Posts Tagged ‘Taxi Driver’


Rhymes-For-Young-Ghouls-e1389736337611By Richard Crouse – Metro Canada

Writing in the Toronto International Film Festival program book Steve Gravestock said Rhymes with Young Ghouls plays, “as if an S.E. Hinton novel were re-imagined as a righteously furious, surreal thriller.”

The self-assured debut feature from director Jeff Barnaby is the story of Aila (Devery Jacobs), an Aboriginal teenager who is guided by the spirits of her departed mother and brother to exact revenge against a vicious Indian Agent named Popper.

“I think the idea behind what we were doing was to show the enormity of that went on,” says Barnaby. “You do want to shock people but not with the content of the film but with the idea that the content of the film actually happened. Most of the reviews have been astoundingly positive but the couple of bad ones that we’ve gotten have complained about the Popper role, and how over the top it is and how he is like this moustache twisting villain, but if you know the history, these guys had to have existed.

“I suppose you could be polite about saying, ‘You can’t leave the reserve and you can’t go find work and you have to live in this poverty, and by the way, you have to give us your kids.’ I’m sure there was an Indian Agent or truant officer somewhere who was really cool about it but at the end of the day these are the acts of evil men.”

It’s a pop culture savvy movie; a work Barnaby calls “a cinephile’s film.” A pop culture sponge himself, he says years of influences came together in the making of Rhymes with Young Ghouls.

“I grew up being saturated in everything, comic books, books,” he says. “My stepmom was going to university at the time so she was bringing home all these great books, like English poetry, T.S. Elliot and Robert Frost, so I began to appreciate art at a very early age.”

Near the top of the influence list are Batman and Conan the Barbarian.

“They are both anti-heroes but they share this idea of not being above physical violence in order to rectify a situation,” he says. “They both lost their parents, they’re both vigilantes particularly with Conan we follow the storyline of the first Schwarzenegger movie—a religious cult comes along and destroys his family and he goes searching for them and destroys the cult. That is more or less the model we used for Rhymes although very loosely, in the way Scorsese says he used The Searchers for Taxi Driver.”

He also cites Scott Hampton’s The Upturned Stone, Dashiell Hammett’s Red Harvest and Chuck Palahniuk’s Fight Club but adds the influences go “through all these filters and by the time it hits the screen what you are trying to emulate has turned into something completely different.”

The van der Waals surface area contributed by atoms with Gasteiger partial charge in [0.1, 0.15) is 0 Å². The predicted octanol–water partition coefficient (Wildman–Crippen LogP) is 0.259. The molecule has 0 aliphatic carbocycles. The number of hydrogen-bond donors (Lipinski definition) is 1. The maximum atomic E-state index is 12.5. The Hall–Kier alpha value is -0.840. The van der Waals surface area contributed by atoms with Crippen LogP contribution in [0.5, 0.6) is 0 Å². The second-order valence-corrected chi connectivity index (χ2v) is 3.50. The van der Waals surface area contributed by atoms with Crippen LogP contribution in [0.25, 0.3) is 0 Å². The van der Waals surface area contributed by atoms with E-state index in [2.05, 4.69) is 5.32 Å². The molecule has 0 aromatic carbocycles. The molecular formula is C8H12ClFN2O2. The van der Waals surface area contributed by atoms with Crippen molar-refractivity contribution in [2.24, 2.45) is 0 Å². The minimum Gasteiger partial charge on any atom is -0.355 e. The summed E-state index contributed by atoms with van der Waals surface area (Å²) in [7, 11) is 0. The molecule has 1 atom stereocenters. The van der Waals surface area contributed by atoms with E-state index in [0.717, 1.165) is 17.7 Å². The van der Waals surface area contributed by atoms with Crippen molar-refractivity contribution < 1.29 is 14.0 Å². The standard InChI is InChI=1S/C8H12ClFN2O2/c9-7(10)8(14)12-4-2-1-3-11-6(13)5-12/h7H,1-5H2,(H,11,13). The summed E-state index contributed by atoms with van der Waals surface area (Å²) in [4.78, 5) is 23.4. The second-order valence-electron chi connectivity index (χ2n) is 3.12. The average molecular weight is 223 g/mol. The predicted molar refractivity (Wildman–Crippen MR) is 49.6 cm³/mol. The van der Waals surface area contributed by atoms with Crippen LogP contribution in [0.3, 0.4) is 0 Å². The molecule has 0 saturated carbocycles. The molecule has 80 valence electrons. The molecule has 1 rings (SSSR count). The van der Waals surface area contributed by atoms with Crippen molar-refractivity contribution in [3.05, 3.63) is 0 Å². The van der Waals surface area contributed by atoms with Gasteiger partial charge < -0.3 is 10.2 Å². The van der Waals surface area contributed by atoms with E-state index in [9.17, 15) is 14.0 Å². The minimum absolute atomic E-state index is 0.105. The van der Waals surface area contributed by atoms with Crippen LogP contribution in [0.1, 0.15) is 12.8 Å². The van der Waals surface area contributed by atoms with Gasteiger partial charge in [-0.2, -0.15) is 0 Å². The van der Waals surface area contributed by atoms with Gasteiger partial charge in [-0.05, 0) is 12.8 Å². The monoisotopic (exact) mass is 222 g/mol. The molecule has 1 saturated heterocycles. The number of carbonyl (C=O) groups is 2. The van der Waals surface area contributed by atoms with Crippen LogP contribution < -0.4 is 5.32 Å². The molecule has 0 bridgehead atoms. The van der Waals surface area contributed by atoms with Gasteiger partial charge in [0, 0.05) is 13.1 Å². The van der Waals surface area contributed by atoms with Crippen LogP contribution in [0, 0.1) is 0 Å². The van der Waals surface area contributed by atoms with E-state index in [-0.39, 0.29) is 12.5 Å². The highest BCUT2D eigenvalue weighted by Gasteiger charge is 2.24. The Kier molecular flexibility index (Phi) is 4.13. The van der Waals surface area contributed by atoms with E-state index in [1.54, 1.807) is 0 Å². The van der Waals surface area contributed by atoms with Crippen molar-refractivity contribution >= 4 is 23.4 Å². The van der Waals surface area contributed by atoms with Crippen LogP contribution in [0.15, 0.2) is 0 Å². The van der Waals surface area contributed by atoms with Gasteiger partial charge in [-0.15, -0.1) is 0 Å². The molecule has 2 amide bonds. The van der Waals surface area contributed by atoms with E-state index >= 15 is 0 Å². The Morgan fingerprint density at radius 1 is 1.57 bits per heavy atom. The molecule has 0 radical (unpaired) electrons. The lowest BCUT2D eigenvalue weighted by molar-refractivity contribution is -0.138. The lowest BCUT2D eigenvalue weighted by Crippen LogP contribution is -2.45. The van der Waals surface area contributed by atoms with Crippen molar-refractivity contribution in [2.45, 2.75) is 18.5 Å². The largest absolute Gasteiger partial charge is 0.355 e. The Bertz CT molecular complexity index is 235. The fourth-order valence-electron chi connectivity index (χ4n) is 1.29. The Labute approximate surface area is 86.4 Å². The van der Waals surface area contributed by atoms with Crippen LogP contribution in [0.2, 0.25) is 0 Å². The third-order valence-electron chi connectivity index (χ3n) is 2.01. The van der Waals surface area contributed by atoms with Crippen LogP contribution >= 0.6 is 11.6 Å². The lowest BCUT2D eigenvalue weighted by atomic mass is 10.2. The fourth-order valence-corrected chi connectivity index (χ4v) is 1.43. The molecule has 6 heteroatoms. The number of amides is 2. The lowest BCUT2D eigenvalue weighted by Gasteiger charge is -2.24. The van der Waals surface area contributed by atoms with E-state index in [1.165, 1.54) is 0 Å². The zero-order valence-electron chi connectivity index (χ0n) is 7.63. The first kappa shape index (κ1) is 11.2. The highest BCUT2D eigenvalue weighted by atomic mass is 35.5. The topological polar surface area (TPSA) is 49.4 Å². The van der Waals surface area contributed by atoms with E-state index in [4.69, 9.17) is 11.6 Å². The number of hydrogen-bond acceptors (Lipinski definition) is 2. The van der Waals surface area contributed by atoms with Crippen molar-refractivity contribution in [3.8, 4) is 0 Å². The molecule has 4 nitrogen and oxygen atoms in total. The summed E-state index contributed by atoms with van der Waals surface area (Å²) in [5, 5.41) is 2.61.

The special spark of great director-actor teams In Focus by Richard Crouse FOR METRO CANADA February 19, 2010

shutter-island03Last week, the Internet lit up with news that one of the great actor-director teams might reunite to remake one of their classic films.
Rumours (since debunked) had Martin Scorsese and Robert De Niro set to give Taxi Driver the sequel treatment.

It seemed too good to be true — De Niro is busy overseeing the Tribeca Film Festival and Scorsese is occupied with new muse Leonardo DiCaprio — and the rumor turned out to be just that — a rumour.

But for a tantalizing moment it seemed there might be a new film from one of the most dynamic director-actor pairings since Bogart and Huston or Mifune and Kurosawa.

Not that there are any shortage of director-actor teams. Scorsese and DiCaprio’s newest bit of teamwork, Shutter Island, opens this weekend and the latest Pedro Almodóvar-Penélope Cruz film, Broken Embraces, was recently nominated for a Golden Globe.

“I think you find, when you talk about a collaboration between a filmmaker and an actor, that it’s always evolving,” said Shutter Island producer Brad Fischer. “I don’t think it begins and ends with any one movie.”

Diane Keaton cites the evolution of collaboration with Woody Allen — they made seven films together, including the classic Annie Hall, between 1973 and 1993 — with elevating her from a “novice who had lots of feelings but didn’t know how to express herself” to someone who “can be braver and more spontaneous.”

Penélope Cruz is more effusive when discussing her mentor Pedro Almodóvar, who made her an art house darling, international star and claims to have “saved her from Hollywood.”

“He changed the way I looked at the world before I even knew him,” she says.

“There is something that works really well in our relationship that combines both our friendship and the professional side,” says Almodóvar. “We operate like lovers. So while we don’t have the pleasures of sex, we don’t have the complications of sex either. We work really well as a couple who don’t sleep together.”

Sometimes the director- actor relationship extends past the movie set. Four years after shooting The Life Aquatic in Italy, Wes Anderson regular Bill Murray (five films together) asked the director to deliver 10,000 Euros in cash to his former landlord.

“It’s not as weird as it sounds,” said Anderson on paying the rent a little late. “Bill can be a little weird with time.”